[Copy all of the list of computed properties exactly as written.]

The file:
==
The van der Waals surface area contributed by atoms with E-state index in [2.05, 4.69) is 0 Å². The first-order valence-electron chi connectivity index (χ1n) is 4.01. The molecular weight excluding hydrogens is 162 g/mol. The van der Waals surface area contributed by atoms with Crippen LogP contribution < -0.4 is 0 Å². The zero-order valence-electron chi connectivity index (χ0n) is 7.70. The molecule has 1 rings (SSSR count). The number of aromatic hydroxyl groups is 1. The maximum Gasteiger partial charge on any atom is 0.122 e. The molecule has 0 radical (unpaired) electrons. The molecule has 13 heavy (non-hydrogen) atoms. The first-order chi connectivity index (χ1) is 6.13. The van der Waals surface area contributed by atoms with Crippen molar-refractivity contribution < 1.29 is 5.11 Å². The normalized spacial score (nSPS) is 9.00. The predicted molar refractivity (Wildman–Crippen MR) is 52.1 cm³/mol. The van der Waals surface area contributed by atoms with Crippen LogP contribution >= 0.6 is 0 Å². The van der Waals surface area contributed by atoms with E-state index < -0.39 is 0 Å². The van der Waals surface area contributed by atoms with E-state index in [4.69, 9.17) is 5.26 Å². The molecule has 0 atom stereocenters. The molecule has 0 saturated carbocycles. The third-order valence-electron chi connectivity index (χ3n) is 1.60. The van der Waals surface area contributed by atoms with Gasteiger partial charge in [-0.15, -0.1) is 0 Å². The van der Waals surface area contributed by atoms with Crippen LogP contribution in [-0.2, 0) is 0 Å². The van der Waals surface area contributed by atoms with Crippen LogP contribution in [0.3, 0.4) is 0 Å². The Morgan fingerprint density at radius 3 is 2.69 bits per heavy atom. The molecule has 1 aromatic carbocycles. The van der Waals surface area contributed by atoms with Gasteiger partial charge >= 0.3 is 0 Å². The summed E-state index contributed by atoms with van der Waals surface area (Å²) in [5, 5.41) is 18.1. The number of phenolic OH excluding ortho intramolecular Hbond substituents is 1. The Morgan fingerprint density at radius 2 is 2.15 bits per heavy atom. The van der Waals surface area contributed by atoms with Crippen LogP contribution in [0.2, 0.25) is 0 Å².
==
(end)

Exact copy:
The van der Waals surface area contributed by atoms with E-state index in [2.05, 4.69) is 0 Å². The first-order valence-electron chi connectivity index (χ1n) is 4.01. The molecular weight excluding hydrogens is 162 g/mol. The van der Waals surface area contributed by atoms with Crippen LogP contribution < -0.4 is 0 Å². The zero-order valence-electron chi connectivity index (χ0n) is 7.70. The molecule has 1 rings (SSSR count). The number of aromatic hydroxyl groups is 1. The maximum Gasteiger partial charge on any atom is 0.122 e. The molecule has 0 radical (unpaired) electrons. The molecule has 13 heavy (non-hydrogen) atoms. The first-order chi connectivity index (χ1) is 6.13. The van der Waals surface area contributed by atoms with Crippen molar-refractivity contribution < 1.29 is 5.11 Å². The normalized spacial score (nSPS) is 9.00. The predicted molar refractivity (Wildman–Crippen MR) is 52.1 cm³/mol. The van der Waals surface area contributed by atoms with Crippen LogP contribution >= 0.6 is 0 Å². The van der Waals surface area contributed by atoms with E-state index < -0.39 is 0 Å². The van der Waals surface area contributed by atoms with E-state index in [4.69, 9.17) is 5.26 Å². The molecule has 0 atom stereocenters. The molecule has 0 saturated carbocycles. The third-order valence-electron chi connectivity index (χ3n) is 1.60. The van der Waals surface area contributed by atoms with Gasteiger partial charge in [-0.15, -0.1) is 0 Å². The van der Waals surface area contributed by atoms with Crippen LogP contribution in [-0.2, 0) is 0 Å². The van der Waals surface area contributed by atoms with Crippen LogP contribution in [0.3, 0.4) is 0 Å². The Morgan fingerprint density at radius 3 is 2.69 bits per heavy atom. The molecule has 1 aromatic carbocycles. The van der Waals surface area contributed by atoms with Gasteiger partial charge >= 0.3 is 0 Å². The summed E-state index contributed by atoms with van der Waals surface area (Å²) in [5, 5.41) is 18.1. The number of phenolic OH excluding ortho intramolecular Hbond substituents is 1. The Morgan fingerprint density at radius 2 is 2.15 bits per heavy atom. The van der Waals surface area contributed by atoms with Crippen LogP contribution in [0.2, 0.25) is 0 Å².